Our dear friend Jose Rivera is well know in the theatre community and he’s earned that honor. Over the years he’s guided budding playwrights in their craft. After a decade or so he finally imparted to a wider audience some of his insights in “36 Assumptions About Writing.” Here in this little piece, I’ll pull Mr. Rivera into the realm of fiction, showing how some of his sagacity might be a little more universal than first perceived. First I will begin by presenting the assumption and then I’ll analyze it. Let’s take a look.
“Good playwrighting is a collaboration between your many selves. The more multiple your personalities, the further, wider, and deeper, you might be able to go.”
Who hasn’t heard an author talk about their characters like real people or mention how they were thrown off the chair when such and such character surprised them as if their dreamy little hero walked right out of the page? Humor aside, there’s merit to the insane. If you can see life when wearing multiple hats and employ a little of the crazy, as writers of fiction writers our adventures into fictional truth are bound to be more fruitful.
“There’s no time limit to writing plays. Think of playwriting as a lile-long apprenticeship. Imagine you may have your best ideas on your deathbed.”
Now this one is a bit obvious, but well worth mentioning for the simple fact of how hasty artists can get. You don’t need to publish your New York Times Bestseller yesterday. Allow your craft to cultivate is the lesson I take from this.
Abbreviated version: “Write…to play God.”
Who doesn’t want to be God as in with a capital G? I do and I’m a professing Christian (with a pagan twist, but we’ll not get into that). Think of it this way, you’re omniscent, omnipotent, you’re the Creator of your world. Play with it, see it fall, cry out loud, live in your realm, and through the delights of your mind may all your readers see their world as it truly is.
“Embrace your writer’s block. It’s nature’s way of preserving trees and your reputation. Listen to it and try to understand its source. Often writer’s block happens because somewhere in your work you’ve lied to yourself and your subconscious won’t let you go any further until you’ve gone back, erased the lie, stated the truth and started over.”
How beautiful this is. I might take Mr. Rivera’s advice directly, choosing to plow through and deal with the wreckage later, but he sums up the dreaded impasse most writers are faced with at one point or another. I tend to jot down a little note in the margins of the offending section with “fix this crap later” or “why the hell did I write this,” and then I move on. Of course my method leaves an ever growing pile of trash to clean up later, but it keeps me going, which I find to be half the battle.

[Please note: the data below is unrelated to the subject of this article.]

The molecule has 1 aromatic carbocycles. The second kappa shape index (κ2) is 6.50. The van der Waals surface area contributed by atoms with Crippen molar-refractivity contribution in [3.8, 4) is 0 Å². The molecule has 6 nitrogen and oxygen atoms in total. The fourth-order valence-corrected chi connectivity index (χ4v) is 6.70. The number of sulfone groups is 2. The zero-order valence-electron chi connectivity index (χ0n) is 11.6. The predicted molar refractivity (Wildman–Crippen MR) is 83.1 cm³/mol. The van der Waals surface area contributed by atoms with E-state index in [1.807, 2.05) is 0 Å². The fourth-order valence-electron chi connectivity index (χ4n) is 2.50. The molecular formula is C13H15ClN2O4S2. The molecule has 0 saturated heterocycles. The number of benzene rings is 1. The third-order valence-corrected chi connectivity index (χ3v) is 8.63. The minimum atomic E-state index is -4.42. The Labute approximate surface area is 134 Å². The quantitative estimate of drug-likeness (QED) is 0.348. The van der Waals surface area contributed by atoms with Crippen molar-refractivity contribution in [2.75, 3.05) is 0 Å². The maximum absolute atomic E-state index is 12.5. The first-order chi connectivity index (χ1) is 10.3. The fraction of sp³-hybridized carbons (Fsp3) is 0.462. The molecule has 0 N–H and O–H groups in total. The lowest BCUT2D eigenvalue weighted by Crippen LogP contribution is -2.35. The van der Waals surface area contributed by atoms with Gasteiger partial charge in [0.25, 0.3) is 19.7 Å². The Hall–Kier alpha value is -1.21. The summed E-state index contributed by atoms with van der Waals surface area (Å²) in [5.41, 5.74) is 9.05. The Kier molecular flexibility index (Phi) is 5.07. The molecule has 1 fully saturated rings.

“Form follows function. Strive to reflect the content of the play in the form of the play.”
I love this one. It is probably the most useful and difficult of Mr. Rivera’s advice. I translate form into tense, point of view, sequencing, theme, word choice, and sentence variance. Now take all that and cater it to the specifics of a single work to help reveal its particular truths. Take for example the story of a fast-pace western about a gay love affair between a gunslinger’s unrequited love of his childhood best friend now turned arch rival and mayor of a prominent southern town leading a team to hunt him down for a strings of murders. To me, this piece demands brevity, tight POV, and maybe a bit of crude language for spice. Sure this might be outside your stylistic comfort zone, but if truth demands this form then at least consider it, for the sake of your characters. By the way, don’t steal the gunslinger story. I think I’m going to write it.
This fake dialogue with Mr. Rivera has a lot more wind, but to save you the feeling of a lecture I suggest taking extra time with assumptions number 23, 28, 31 (Faulkner demanded a shoutout), 32, etc. You get the point. Last suggestion and then I’ll shut up, do this excercise with every idea Rivera makes that causes you to pause. Explore the conecpt to see how it connects to your art. You might just get a bit of insight of your own and in the least the original point will stick in your head better.